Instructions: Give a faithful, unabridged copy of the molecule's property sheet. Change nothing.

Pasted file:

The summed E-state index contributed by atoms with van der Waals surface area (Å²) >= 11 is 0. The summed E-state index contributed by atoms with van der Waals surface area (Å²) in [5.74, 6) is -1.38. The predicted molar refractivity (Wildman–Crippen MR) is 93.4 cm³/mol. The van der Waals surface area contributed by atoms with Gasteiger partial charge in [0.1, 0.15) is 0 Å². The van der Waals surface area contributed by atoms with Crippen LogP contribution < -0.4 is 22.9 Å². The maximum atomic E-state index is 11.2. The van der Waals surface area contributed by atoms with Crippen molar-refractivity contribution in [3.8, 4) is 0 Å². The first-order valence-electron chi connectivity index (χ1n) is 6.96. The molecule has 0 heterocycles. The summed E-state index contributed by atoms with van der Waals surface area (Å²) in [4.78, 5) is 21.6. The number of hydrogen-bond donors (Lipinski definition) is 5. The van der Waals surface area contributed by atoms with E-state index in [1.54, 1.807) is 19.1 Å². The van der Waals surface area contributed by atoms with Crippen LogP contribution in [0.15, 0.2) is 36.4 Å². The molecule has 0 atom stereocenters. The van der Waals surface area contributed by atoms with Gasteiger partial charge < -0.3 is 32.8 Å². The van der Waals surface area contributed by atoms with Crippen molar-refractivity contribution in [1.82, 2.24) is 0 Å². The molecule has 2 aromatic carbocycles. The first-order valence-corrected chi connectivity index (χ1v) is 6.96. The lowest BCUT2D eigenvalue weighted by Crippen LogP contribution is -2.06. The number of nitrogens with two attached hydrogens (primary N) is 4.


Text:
The summed E-state index contributed by atoms with van der Waals surface area (Å²) >= 11 is 0. The summed E-state index contributed by atoms with van der Waals surface area (Å²) in [5.74, 6) is -1.38. The predicted molar refractivity (Wildman–Crippen MR) is 93.4 cm³/mol. The van der Waals surface area contributed by atoms with Gasteiger partial charge in [0.1, 0.15) is 0 Å². The van der Waals surface area contributed by atoms with Crippen LogP contribution < -0.4 is 22.9 Å². The maximum atomic E-state index is 11.2. The van der Waals surface area contributed by atoms with Crippen molar-refractivity contribution in [3.8, 4) is 0 Å². The first-order valence-electron chi connectivity index (χ1n) is 6.96. The molecule has 0 heterocycles. The summed E-state index contributed by atoms with van der Waals surface area (Å²) in [4.78, 5) is 21.6. The number of hydrogen-bond donors (Lipinski definition) is 5. The van der Waals surface area contributed by atoms with E-state index in [1.54, 1.807) is 19.1 Å². The van der Waals surface area contributed by atoms with Crippen LogP contribution in [0.15, 0.2) is 36.4 Å². The molecule has 0 atom stereocenters. The van der Waals surface area contributed by atoms with Gasteiger partial charge < -0.3 is 32.8 Å². The van der Waals surface area contributed by atoms with Crippen molar-refractivity contribution in [1.82, 2.24) is 0 Å². The molecule has 2 aromatic carbocycles. The first-order valence-corrected chi connectivity index (χ1v) is 6.96. The lowest BCUT2D eigenvalue weighted by Crippen LogP contribution is -2.06. The number of nitrogens with two attached hydrogens (primary N) is 4.